Amid China's current military drills in the Taiwan strait, a speech by former Taiwanese president Ma Ying-jeou blaming the current administration for the PRC's hostility received praise in the mainland — but not so much in Taiwan.
Speaking at a conference in Taipei on August 10, Ma, who is a member of the opposition party Kuomingtang (KMT), claimed Taiwan's military capabilities are no match for China's, as well as questioned the United States’ commitment to come help in the case of full aggression. According to him, once China launches a military operation against Taiwan, “the first battle will be the last.”
Ma's ominous words reverberated among the mainland's commentariat and social media, with state-supported China Central Television (CCTV) appearing to endorse his view.
Meanwhile, a telephone poll conducted by the Taiwan Public Opinion Foundation on August 17 and 18 found that 58 percent of respondents disagreed with Ma's views and were “not worried about the outbreak of a war between China and Taiwan.”
Since the beginning of August, China has stepped up its live-fire military drills in the South and East China sea, partly in response to the visit of US Health Secretary Alex Azar to Taiwan.
Azar is the most senior official to visit the island in decades, and his presence there has been condemned by Beijing.
Taiwanese Twitter user Otto Huang said that in his speech, Ma ended up providing China with a “propaganda slogan”:
— Otto Huang (@OttoHuang120) August 19, 2020
Ma Ying-jeou provides CCTV with a propaganda slogan for unification with Taiwan by force.
Pro-Taiwanese independence groups protested outside the KMT’s headquarters on August 13, demanding the party revoke Ma’s membership:
We cannot accept Ma’s talk of capitulation — and that coming from a former president, who is now a propagandist for China and coerces the Taiwanese to surrender to China without a fight.
But Ma has since doubled-down on his views. On August 22, at another conference, he delivered a second speech, again accusing Tsai of rejecting the 1992 Consensus and criticizing the island's deepening ties the US. He added:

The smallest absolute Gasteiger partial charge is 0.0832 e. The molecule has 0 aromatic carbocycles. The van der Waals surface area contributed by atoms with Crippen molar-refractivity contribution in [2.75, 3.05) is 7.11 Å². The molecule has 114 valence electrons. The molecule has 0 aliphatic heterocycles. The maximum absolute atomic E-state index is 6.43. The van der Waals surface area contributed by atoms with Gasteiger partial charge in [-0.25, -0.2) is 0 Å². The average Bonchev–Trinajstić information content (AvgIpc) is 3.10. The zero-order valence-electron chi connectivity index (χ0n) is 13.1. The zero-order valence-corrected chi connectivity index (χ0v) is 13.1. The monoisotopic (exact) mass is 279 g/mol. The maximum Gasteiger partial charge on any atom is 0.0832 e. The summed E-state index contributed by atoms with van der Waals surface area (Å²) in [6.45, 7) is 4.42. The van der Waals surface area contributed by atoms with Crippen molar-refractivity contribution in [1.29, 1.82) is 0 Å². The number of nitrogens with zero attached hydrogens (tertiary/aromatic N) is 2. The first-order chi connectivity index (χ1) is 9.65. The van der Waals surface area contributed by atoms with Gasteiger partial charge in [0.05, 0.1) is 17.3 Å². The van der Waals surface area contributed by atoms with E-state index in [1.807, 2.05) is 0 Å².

If Beijing were to use force against Taiwan as a way to push Washington to make concessions, Taiwan would turn from a chess piece to an “abandoned son” and ultimately a sacrifice.
Once again state and party-affiliated outlets in the mainland gave prominence to Ma’s address.
Taiwan has been a de-facto self-ruling state since 1949, when the KMT, then-ruling party of the Republic of China (ROC), was defeated in the Chinese Civil War and established itself on the island.
In 1992, at a time when cross-strait relations had warmed up, Taipei met with Beijing and jointly announced that both countries agreed that they constituted “one China,” in what has since become known as the 1992 Consensus. What that consensus actually means has been up for dispute since then.
The KMT was voted out of power in 2016, with Tsai Ing-wen of the Democratic Progressive Party, a traditional advocate of Taiwanese independence, emerging victorious by a large margin.
In January 2019, Chinese President Xi Jinping announced that China's interpretation of the “1992 Consensus” was that of “One Country, Two Systems,” a principle applied to the governance of Hong Kong and Macau. Tsai immediately rejected this interpretation. In January 2020, she was re-elected president of Taiwan with over 57 percent of the vote.
Despite the spread of propaganda citing views from Ma's speeches, there have been a few mainland netizens expressing suspicion of his sincerity. For example, one popular response to a Global Times’ thread on Weibo said:
Ma was in power for 8 years without enhancing unification and now he has the gut to speak like this. He is no different from Tsai. I have not seen such a shameless person yet.
On another Weibo thread by People’s Daily columnist Xia Ke Dao, a commenter said:
Ma keeps talking about status quo – no independence, no unification, no military operations, it is all about foot-dragging. Less and less people are pursuing unification now.
Meanwhile, reactions in Taiwan have been more direct. Taiwan's Presidential Office spokesman Alex Huang condemned Ma’s speeches:
In the face of China’s oppression, the nation should not relinquish its sovereignty, democracy or freedom, but rise up against an autocracy by uniting its people in soliciting international support.
And YC Jou, a popular Taiwanese cultural critic, argued on a widely-shared Facebook post that Ma and other speakers at the conference fail to understand Taiwan's current sentiment on the unification issue:
Their most serious mistake is that they don’t understand Taiwanese people’s determination. They have been threatening Taiwanese people for so many years and they don’t know that we have had enough of that.
Now that Taiwanese people have seen what happened to Hong Kong, we know that if we don’t resist now, we will lose our chance to resist. The awakening of Taiwanese people is beyond their imagination.